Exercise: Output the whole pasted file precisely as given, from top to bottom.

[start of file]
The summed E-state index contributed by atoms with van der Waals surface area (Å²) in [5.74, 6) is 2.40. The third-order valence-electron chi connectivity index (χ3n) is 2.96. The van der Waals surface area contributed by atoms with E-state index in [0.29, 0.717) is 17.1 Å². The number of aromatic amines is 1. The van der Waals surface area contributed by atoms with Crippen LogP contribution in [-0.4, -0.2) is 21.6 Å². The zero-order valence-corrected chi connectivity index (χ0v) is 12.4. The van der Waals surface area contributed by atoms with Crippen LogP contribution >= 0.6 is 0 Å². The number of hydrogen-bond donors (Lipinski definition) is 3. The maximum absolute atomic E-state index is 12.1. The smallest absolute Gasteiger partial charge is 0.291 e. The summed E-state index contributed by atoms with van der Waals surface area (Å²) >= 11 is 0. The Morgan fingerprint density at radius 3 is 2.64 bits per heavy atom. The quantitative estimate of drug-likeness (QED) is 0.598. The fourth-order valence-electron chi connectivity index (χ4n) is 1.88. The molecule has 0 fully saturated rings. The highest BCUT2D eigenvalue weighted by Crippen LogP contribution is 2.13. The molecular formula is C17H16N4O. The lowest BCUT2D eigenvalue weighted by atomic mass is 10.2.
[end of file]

The summed E-state index contributed by atoms with van der Waals surface area (Å²) in [5.74, 6) is 2.40. The third-order valence-electron chi connectivity index (χ3n) is 2.96. The van der Waals surface area contributed by atoms with E-state index in [0.29, 0.717) is 17.1 Å². The number of aromatic amines is 1. The van der Waals surface area contributed by atoms with Crippen LogP contribution in [-0.4, -0.2) is 21.6 Å². The zero-order valence-corrected chi connectivity index (χ0v) is 12.4. The van der Waals surface area contributed by atoms with Crippen LogP contribution >= 0.6 is 0 Å². The number of hydrogen-bond donors (Lipinski definition) is 3. The maximum absolute atomic E-state index is 12.1. The smallest absolute Gasteiger partial charge is 0.291 e. The summed E-state index contributed by atoms with van der Waals surface area (Å²) >= 11 is 0. The Morgan fingerprint density at radius 3 is 2.64 bits per heavy atom. The quantitative estimate of drug-likeness (QED) is 0.598. The fourth-order valence-electron chi connectivity index (χ4n) is 1.88. The molecule has 0 fully saturated rings. The highest BCUT2D eigenvalue weighted by Crippen LogP contribution is 2.13. The molecular formula is C17H16N4O. The lowest BCUT2D eigenvalue weighted by atomic mass is 10.2.